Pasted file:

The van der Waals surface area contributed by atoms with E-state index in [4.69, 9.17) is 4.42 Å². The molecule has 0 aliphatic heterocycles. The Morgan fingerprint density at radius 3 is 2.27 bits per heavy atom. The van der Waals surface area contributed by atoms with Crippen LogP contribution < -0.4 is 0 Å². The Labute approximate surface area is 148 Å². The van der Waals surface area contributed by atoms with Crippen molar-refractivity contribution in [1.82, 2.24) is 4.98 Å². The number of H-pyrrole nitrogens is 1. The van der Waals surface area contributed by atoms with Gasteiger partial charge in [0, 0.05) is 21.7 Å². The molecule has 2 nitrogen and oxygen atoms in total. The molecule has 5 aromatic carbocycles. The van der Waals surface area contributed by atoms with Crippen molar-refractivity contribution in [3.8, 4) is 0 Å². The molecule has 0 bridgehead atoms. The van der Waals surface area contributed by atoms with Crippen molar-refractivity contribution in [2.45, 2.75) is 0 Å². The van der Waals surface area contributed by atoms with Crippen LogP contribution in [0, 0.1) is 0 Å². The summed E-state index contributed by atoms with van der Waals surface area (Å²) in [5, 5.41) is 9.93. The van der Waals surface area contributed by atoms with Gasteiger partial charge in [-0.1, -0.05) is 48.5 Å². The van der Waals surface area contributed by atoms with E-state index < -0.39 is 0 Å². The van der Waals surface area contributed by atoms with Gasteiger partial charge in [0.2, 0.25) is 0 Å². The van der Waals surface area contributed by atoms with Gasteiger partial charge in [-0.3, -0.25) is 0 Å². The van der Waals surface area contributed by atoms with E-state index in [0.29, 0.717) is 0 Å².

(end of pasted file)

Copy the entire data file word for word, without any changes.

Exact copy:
The van der Waals surface area contributed by atoms with E-state index in [4.69, 9.17) is 4.42 Å². The molecule has 0 aliphatic heterocycles. The Morgan fingerprint density at radius 3 is 2.27 bits per heavy atom. The van der Waals surface area contributed by atoms with Crippen LogP contribution < -0.4 is 0 Å². The Labute approximate surface area is 148 Å². The van der Waals surface area contributed by atoms with Crippen molar-refractivity contribution in [1.82, 2.24) is 4.98 Å². The number of H-pyrrole nitrogens is 1. The van der Waals surface area contributed by atoms with Gasteiger partial charge in [0, 0.05) is 21.7 Å². The molecule has 2 nitrogen and oxygen atoms in total. The molecule has 5 aromatic carbocycles. The van der Waals surface area contributed by atoms with Crippen molar-refractivity contribution in [3.8, 4) is 0 Å². The molecule has 0 bridgehead atoms. The van der Waals surface area contributed by atoms with Crippen molar-refractivity contribution in [2.45, 2.75) is 0 Å². The van der Waals surface area contributed by atoms with Crippen LogP contribution in [0, 0.1) is 0 Å². The summed E-state index contributed by atoms with van der Waals surface area (Å²) in [5, 5.41) is 9.93. The van der Waals surface area contributed by atoms with Gasteiger partial charge in [-0.1, -0.05) is 48.5 Å². The van der Waals surface area contributed by atoms with E-state index < -0.39 is 0 Å². The van der Waals surface area contributed by atoms with Gasteiger partial charge in [0.2, 0.25) is 0 Å². The van der Waals surface area contributed by atoms with Gasteiger partial charge in [-0.3, -0.25) is 0 Å². The van der Waals surface area contributed by atoms with E-state index in [0.29, 0.717) is 0 Å².